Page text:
Sound — 8
Glasgow's rock trio, the 1990s are bound to put this kilt-wearing-bagpipe-crooning burgh on rock n' roll's global landscape, similarly to the way U2 gave Dublin some worldwide recognition. The 1990s latest release, Kicks from the UK label, Rough Trade, is the follow up to the trio's 2007 debut release, Cookies. Kicks is one of the first albums out of the gate this year to have the kind of global appeal that is acquainted with albums like Hot Fuss from The Killers and Start Me Up from The Rolling Stones. Not that the 1990s sound anything like The Killers or The Rolling Stones, well actually a little like the Stones in their glam-rock guitar blitzes, but more in the sense that you can pop in Kicks at any party and everyone will respond to it positively. The album's slant towards poppy melodic hooks and toe-tapping rhythms forms a Louis XIV's sugary confection, but it's poppy in an Arctic Monkeys post-punk way draped in a new-glam-rock springiness. Tracks like Vondelpark and The Box are oozing of glam-rock's cool swagger, as Local Science takes the band into soft-pop, ballad-soaked waters with lead vocalist/guitarist Jackie McKeown's displaying timbres that resonate like U2's Bono circa Unforgettable Fire. The rhythm section of drummer Michael McGaughrin and their newest member bassist Dino Bardot create a complementing pounding that gives the songs an infectious airy-punk bounce. The glittering glockenspiel chimes ringing through The Kids gives the track a Gwen Stefani-like vibrancy, while the catchy rhythmic thrusts of Kickstrasse provide a heated pounce relatable to The Strokes courting a riotous voicing reflective of The Clash. The 1990s have a softcore punk fare that cultivates a glam rock magnetism from top to bottom in Kicks. It's an album that will revive your belief in rock filled with heart and fun.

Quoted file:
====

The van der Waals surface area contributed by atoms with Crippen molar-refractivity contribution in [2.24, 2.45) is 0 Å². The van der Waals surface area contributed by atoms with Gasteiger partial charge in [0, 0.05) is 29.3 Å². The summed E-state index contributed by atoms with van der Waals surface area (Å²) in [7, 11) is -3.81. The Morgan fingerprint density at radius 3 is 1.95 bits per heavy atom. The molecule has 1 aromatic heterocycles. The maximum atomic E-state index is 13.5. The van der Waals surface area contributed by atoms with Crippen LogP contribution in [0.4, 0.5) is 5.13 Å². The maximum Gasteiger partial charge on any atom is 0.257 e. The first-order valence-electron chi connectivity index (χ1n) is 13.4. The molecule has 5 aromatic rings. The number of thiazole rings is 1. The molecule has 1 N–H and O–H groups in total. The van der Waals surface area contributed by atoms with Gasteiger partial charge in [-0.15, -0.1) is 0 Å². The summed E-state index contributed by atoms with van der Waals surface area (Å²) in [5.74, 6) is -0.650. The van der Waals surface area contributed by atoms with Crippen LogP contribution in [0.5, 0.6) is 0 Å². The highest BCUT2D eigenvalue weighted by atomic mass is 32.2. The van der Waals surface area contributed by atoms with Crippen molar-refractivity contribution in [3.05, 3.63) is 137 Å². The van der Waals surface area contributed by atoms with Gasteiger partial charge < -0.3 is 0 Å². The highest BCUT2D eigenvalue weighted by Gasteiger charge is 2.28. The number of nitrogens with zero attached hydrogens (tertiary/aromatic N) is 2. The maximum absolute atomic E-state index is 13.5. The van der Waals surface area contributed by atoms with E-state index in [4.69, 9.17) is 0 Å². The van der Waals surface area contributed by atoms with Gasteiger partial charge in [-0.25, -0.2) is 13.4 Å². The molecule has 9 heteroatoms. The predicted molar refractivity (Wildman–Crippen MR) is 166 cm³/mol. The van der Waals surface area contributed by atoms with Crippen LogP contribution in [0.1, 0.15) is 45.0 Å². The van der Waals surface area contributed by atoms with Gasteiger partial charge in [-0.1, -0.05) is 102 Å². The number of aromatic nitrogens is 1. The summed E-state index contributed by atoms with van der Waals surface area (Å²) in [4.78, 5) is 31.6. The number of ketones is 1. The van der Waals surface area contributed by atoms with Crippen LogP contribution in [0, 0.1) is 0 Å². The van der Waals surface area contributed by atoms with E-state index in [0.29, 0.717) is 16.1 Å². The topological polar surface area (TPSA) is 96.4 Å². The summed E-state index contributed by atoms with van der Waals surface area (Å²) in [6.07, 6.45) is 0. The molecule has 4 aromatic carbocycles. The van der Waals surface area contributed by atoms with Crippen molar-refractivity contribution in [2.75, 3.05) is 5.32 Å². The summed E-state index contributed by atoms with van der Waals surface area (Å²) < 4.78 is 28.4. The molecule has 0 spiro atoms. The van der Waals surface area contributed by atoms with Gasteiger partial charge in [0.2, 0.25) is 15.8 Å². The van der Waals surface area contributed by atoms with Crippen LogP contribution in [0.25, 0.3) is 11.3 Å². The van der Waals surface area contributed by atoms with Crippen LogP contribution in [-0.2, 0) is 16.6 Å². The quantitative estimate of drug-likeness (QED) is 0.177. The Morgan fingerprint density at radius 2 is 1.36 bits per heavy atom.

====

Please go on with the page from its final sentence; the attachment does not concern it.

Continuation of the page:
Lyrics — 7
The songs lyrics are personal, dealing with issues that are relationship-centric. The verses work through tangled emotions that surface as a result of raging hormones and lustful cravings, sometimes leading to a broken heart. The catchy burlesque grooves of The Box are a perfect match for the flirtatious-edge in McKeowns vocals, We need to call a meeting / We need to convene / Sometimes I don't understand what you mean / Sometimes you're funny but sometimes you're not / I'm gonna have to put you back in your box / Back in your box / Yeah that's the place I keep my pairs of socks / Back in your box Everything you say to me is driving me crazy / Everything you do makes me feel good / I just wanna get back in that box with you / And maybe there'll be room for two. The lyrics mirror the tangled mess that emotions and raging hormones weave, but Local Science projects a more daydreamy ambience and feelings that are fixed on being unwavering as McKeown's musings take on a romantic-pitch, We won't make plans / I'll make any demands / But I think it's gonna work out this time.
Overall Impression — 8
The 1990s album is poppy with a level of riotous rock and softcore punk that keeps it from sounding boring or completely retro. The trio have similarities to their Scottish brethren Franz Ferdinard, though you can pick out the 1990s songs easily from Franzs or anyone elses. Local Science and The Box are completely different tracks, but they are also the most memorable on the album proving that the 1990s do not repeat themselves. They have a distinct sound that is not dependent on re-hashing their catchy hooks or rhythmic patterns. They have a glam-rock fare with an updated edge that fit's in with any crowd.